http://datamining.cs.ucla.edu/hypweb/figures/LA2K_Explorer_Result_Description.png

Things are pretty self-explanatory after this.

By clicking on any image you can get PDF for it, and for related images that are not shown. For example, histograms showing results for each of the six groups can be obtained by clicking on the histogram result image:
http://datamining.cs.ucla.edu/hypweb/figures/LA2K_Explorer_Result_Statistics.jpg

All results are color-coded by group, and the interface allows you to select colors if you want that. ViVA Explorer offers you many ways to explore data.
http://datamining.cs.ucla.edu/hypweb/figures/LA2K_Explorer_Result_Screen.jpg


Click here to use the Hypothesis Space Explorer

Exploration Performance

ViVA Explorer first extracts the relevant information from the database, based on the specifications for groups and effect variables. It then executes a script in R that performs all the requested tests.

Some caveats:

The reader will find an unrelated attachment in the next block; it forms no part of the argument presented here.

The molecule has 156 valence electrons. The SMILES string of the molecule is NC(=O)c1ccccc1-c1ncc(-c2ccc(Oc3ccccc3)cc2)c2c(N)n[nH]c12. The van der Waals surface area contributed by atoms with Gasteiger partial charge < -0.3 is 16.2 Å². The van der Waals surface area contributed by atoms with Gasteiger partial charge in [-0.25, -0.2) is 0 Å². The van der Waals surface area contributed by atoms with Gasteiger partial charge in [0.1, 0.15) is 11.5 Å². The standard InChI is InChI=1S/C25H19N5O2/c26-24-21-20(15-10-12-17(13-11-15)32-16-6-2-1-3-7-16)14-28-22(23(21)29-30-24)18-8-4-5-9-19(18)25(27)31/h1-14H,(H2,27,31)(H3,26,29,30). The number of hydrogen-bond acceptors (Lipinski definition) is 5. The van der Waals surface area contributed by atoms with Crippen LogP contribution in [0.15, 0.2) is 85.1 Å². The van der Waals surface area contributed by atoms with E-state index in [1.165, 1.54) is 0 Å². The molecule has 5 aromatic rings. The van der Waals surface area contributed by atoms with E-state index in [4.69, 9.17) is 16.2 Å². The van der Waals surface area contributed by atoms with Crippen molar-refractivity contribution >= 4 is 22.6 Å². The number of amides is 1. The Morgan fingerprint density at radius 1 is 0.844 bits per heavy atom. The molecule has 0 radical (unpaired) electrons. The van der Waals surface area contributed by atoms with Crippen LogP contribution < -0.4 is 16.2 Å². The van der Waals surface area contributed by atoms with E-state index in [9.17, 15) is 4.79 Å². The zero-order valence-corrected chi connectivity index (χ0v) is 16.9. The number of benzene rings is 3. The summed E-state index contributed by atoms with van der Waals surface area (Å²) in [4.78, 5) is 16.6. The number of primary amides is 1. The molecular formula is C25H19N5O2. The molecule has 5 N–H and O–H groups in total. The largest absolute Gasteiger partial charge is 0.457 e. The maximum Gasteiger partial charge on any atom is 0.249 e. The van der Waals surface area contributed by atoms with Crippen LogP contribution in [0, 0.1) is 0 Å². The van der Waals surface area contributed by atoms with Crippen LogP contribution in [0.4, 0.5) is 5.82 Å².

HypSpace -- the HypWeb Hypothesis Space manager


HypSpace is a new system within HypWeb for defining, editing, and exploring Hypothesis Spaces. These spaces are rough descriptions of hypotheses. (such as Male non-Hispanic subjects or ADHD Male Hispanic subjects) involving LA2K task/test measures -- can use HypSpace to manage information about different measure values among these groups.

Currently HypSpace can both store this information and perform automated data exploration, generating visual presentations of this data. These presentations are linked a browsable report with references to relevant literature. This report is actually a web site -- a hypothesis web -- that then subsequently be a hub for collaborative hypothesis development.
An example of results from querying the database of is shown in the figure below, The query requested all CNP hypotheses involving `impulsivity', and they are displayed both as a table and as a graph. Where the graph allows visualization, a tabular view is also important for conveying detail:

HypSpace is a hypothesis space manager. It provides the ability to store, retrieve and analyze hypotheses as objects. Essentially, it provides the ability to view hypotheses from a high-level, collaborative or administrative perspective, and this is a novel capability for large-scale interdisciplinary science.

Click here to use the Hypothesis Query system


Acknowledgements




Output information here is provided "as is", and with no representation or warranty expressed or implied by any parties.